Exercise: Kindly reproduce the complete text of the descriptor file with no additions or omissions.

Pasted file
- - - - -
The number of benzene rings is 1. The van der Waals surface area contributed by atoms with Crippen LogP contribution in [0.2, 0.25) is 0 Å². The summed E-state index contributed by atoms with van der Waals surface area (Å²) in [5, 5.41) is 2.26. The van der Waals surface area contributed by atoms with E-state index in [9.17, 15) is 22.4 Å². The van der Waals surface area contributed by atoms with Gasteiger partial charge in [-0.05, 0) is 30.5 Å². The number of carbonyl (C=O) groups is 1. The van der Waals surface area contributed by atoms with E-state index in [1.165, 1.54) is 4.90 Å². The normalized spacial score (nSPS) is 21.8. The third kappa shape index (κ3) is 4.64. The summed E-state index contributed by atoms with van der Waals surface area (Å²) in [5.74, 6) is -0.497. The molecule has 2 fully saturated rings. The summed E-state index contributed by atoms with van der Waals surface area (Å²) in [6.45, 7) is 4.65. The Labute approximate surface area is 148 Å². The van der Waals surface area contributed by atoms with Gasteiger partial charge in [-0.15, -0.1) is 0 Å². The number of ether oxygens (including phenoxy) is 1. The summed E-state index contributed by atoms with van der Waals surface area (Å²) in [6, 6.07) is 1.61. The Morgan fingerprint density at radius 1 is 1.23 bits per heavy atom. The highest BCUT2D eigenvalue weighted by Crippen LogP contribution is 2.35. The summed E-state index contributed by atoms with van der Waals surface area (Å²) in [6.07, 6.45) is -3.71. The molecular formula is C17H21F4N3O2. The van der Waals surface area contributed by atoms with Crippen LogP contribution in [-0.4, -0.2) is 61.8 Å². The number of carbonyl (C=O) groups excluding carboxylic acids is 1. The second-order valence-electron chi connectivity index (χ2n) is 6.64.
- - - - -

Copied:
The number of benzene rings is 1. The van der Waals surface area contributed by atoms with Crippen LogP contribution in [0.2, 0.25) is 0 Å². The summed E-state index contributed by atoms with van der Waals surface area (Å²) in [5, 5.41) is 2.26. The van der Waals surface area contributed by atoms with E-state index in [9.17, 15) is 22.4 Å². The van der Waals surface area contributed by atoms with Gasteiger partial charge in [-0.05, 0) is 30.5 Å². The number of carbonyl (C=O) groups is 1. The van der Waals surface area contributed by atoms with E-state index in [1.165, 1.54) is 4.90 Å². The normalized spacial score (nSPS) is 21.8. The third kappa shape index (κ3) is 4.64. The summed E-state index contributed by atoms with van der Waals surface area (Å²) in [5.74, 6) is -0.497. The molecule has 2 fully saturated rings. The summed E-state index contributed by atoms with van der Waals surface area (Å²) in [6.45, 7) is 4.65. The Labute approximate surface area is 148 Å². The van der Waals surface area contributed by atoms with Gasteiger partial charge in [-0.15, -0.1) is 0 Å². The number of ether oxygens (including phenoxy) is 1. The summed E-state index contributed by atoms with van der Waals surface area (Å²) in [6, 6.07) is 1.61. The Morgan fingerprint density at radius 1 is 1.23 bits per heavy atom. The highest BCUT2D eigenvalue weighted by Crippen LogP contribution is 2.35. The summed E-state index contributed by atoms with van der Waals surface area (Å²) in [6.07, 6.45) is -3.71. The molecular formula is C17H21F4N3O2. The van der Waals surface area contributed by atoms with Crippen LogP contribution in [-0.4, -0.2) is 61.8 Å². The number of carbonyl (C=O) groups excluding carboxylic acids is 1. The second-order valence-electron chi connectivity index (χ2n) is 6.64.